14 MAY 2018
The ICSA sheep committee held a protest today (Monday) at the Department of Agriculture headquarters to reflect growing anger among sheep farmers about EID tagging, as well as the clean sheep policy. ICSA sheep chairman John Brooks said that the Minister’s unilateral decision to impose mandatory electronic tags (EID) on lambs destined for factories was the straw that broke the camel’s back.
“There is neither rhyme nor reason to the Minister’s decision to impose mandatory electronic tagging on lambs going direct to the factory. The traceability requirement is that they are tagged before they leave the farm. A few hours later, the lamb is processed with the ear disposed of and the costly electronic ear tag is in the skip.
The Minister talks about new markets but the reality is that the vast majority of our lamb will continue to go to EU markets which are under-supplied. There is no need to add cost to our lamb for existing markets and the reality is that in the biggest EU market – France – lamb imports will always be discounted compared to native French lamb regardless of what we put in lambs’ ears.
The main marketing logic was allegedly for the US market but this won’t be the first Minister to talk up the potential of the US market in vain. If we can’t make inroads there with grass fed beef, we are highly unlikely to fare much better with sheepmeat.
This decision will add some €2.5 million cost to sheep farmers, based on additional costs of €1/lamb and a throughput of some 2.5 million lambs/ annum. However, the average profit per lamb is about €14, based on an annual average price of €100 or €4.80/kg over the past five years. It costs the average Teagasc profit monitor farmer €86 to produce a lamb. So when the Minister adds €1 cost to a lamb producing €14 profit, he is imposing a 7% income cut. This compares badly with EU proposals to cut CAP direct payments by 4%.”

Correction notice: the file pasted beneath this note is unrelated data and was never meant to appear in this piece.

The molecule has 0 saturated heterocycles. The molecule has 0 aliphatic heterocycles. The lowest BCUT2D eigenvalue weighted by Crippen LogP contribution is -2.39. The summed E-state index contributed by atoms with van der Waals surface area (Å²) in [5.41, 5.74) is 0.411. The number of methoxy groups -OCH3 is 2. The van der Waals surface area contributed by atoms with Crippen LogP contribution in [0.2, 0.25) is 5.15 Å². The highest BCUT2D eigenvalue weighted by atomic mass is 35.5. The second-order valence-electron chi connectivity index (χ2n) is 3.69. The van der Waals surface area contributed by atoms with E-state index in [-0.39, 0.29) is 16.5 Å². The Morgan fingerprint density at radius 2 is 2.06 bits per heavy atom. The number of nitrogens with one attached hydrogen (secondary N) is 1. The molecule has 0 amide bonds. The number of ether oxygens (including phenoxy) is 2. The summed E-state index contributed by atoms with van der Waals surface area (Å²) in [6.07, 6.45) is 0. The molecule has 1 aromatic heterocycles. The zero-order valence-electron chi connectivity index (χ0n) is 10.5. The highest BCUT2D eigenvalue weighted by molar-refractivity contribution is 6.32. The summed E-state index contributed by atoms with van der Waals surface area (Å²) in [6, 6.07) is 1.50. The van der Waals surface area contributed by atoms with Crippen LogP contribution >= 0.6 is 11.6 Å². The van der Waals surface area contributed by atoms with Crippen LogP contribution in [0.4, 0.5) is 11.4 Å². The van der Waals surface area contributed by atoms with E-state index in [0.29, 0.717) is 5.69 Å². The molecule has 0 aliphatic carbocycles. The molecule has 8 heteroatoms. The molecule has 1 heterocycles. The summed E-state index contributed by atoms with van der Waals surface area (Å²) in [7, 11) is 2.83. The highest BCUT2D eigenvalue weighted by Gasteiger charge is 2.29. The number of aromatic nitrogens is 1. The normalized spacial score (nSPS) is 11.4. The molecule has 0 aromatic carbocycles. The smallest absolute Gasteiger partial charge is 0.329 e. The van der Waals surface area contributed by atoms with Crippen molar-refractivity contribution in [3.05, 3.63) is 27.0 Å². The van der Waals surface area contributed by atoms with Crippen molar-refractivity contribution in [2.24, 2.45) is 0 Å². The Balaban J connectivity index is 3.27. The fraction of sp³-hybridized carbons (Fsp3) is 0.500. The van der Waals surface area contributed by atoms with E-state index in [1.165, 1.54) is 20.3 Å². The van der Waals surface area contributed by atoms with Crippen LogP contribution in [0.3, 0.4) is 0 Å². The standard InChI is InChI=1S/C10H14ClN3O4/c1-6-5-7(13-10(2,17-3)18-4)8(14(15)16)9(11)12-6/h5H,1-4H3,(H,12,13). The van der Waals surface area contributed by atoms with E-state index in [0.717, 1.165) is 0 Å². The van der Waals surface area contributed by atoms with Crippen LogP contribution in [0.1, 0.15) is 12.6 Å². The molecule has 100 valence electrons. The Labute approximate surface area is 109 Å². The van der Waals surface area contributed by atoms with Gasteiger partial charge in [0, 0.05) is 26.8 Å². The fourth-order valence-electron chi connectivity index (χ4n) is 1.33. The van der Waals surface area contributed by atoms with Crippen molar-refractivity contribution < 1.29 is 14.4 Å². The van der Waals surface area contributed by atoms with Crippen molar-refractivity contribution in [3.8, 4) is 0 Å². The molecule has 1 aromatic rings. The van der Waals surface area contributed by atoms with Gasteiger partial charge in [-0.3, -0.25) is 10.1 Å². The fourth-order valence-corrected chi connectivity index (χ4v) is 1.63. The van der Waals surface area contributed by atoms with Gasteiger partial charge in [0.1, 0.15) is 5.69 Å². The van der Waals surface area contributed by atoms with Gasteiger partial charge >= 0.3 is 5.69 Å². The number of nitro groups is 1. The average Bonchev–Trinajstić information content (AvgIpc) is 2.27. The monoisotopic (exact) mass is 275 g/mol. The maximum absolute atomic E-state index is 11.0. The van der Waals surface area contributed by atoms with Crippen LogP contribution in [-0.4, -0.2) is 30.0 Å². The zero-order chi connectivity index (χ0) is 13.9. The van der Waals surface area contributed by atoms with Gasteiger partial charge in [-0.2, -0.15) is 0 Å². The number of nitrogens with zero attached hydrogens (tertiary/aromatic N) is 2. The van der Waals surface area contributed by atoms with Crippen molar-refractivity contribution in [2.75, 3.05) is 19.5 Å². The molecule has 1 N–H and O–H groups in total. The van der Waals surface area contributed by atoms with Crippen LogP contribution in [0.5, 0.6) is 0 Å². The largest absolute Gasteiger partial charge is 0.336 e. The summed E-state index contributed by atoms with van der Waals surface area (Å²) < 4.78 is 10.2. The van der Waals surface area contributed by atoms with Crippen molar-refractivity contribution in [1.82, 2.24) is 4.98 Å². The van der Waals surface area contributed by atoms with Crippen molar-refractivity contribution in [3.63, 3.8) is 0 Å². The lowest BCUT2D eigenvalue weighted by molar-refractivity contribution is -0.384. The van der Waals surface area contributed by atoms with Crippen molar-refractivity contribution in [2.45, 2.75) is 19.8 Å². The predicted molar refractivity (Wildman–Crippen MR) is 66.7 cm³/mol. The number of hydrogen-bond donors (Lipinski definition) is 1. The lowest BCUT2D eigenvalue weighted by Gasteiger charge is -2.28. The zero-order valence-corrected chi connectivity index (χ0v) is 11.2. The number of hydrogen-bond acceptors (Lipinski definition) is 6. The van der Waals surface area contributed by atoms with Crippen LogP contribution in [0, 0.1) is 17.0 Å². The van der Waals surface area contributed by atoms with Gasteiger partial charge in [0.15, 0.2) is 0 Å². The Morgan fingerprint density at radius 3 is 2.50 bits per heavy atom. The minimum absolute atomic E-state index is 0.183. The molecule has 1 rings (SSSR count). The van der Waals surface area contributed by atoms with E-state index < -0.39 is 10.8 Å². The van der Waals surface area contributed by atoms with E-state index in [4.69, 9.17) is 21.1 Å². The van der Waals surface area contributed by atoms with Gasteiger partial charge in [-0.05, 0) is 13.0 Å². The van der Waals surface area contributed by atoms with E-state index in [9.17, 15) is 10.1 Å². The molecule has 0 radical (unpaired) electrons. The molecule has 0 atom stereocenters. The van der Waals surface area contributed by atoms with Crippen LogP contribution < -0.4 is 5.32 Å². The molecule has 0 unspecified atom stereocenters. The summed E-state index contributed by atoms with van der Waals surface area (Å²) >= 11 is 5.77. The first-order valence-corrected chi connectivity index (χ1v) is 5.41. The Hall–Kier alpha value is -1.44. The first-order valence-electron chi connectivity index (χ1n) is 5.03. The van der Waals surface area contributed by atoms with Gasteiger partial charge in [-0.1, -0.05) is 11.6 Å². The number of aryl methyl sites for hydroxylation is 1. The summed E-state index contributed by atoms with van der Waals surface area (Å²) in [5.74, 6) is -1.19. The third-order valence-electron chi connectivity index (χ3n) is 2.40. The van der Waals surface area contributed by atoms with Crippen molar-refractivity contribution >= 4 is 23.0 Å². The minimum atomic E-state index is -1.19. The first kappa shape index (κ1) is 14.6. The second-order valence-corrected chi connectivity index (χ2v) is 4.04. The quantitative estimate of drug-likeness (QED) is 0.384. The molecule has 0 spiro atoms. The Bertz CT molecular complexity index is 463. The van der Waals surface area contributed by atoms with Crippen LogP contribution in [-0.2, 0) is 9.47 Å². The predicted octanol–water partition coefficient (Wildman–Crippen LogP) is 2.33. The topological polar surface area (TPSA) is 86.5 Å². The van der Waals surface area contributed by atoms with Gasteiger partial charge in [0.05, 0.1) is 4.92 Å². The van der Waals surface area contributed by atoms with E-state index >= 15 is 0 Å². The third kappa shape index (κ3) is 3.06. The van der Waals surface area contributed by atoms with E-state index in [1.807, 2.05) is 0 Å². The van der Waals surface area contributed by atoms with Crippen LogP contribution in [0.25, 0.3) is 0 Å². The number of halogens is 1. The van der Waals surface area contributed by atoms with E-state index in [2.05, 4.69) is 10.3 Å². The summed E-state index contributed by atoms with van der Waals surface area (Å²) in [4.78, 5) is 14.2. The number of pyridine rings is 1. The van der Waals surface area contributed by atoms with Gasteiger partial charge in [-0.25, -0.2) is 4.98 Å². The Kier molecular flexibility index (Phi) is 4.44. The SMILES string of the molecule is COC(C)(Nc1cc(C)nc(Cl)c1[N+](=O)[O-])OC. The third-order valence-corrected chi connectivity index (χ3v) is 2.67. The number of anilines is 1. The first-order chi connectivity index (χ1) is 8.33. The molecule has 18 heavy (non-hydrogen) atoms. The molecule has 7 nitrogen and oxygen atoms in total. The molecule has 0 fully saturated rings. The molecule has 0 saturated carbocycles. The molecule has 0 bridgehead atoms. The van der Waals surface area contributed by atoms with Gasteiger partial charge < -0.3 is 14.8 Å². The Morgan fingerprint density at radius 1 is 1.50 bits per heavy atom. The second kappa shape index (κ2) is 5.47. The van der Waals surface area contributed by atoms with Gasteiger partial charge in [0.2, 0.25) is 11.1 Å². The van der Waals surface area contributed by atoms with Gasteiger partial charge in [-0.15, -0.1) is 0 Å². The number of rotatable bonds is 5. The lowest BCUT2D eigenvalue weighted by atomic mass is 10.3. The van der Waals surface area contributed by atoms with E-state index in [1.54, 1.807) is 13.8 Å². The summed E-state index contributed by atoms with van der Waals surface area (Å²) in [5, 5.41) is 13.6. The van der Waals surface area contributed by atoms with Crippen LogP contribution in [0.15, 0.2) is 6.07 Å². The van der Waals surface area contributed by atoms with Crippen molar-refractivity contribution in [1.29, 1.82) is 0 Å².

Mr Brooks added that the proposal for a one-off payment of €50 was really rubbing farmers up the wrong way. “Does the Minister really believe we can be bought off for €50? You’d give it to a youngster for their holy communion but it doesn’t make up for a permanently imposed cost leading to a 7% cut in sheep farmers’ profits. That’s on lowland farms. The situation is even worse for hill farmers who are being asked to fund an extra euro when selling store lambs from the hills that might only be worth €20-30.”
The protest is also on the back of farmer anger over the clean sheep policy which has been imposed without any concern for the problems it has caused in factories this year. “We need an urgent review of the implementation of the policy as we cannot allow a repeat of the chaos we have seen on occasion in factories with whole consignments of lambs being sent off for shearing. It is incumbent on the Department to pull all stakeholders together to develop a consensus on what will work in practice. It is especially important that Teagasc develop and trial systems of production that will ensure farmers can comply with requirements. Farmers need certainty and there is a lot of anger about the lottery of sending lambs in to a factory not knowing what will happen to them.”
ICSA wants an urgent meeting with the Minister and the association is insisting that it’s back to the drawing board for compulsory EID for lambs and for the clean sheep policy.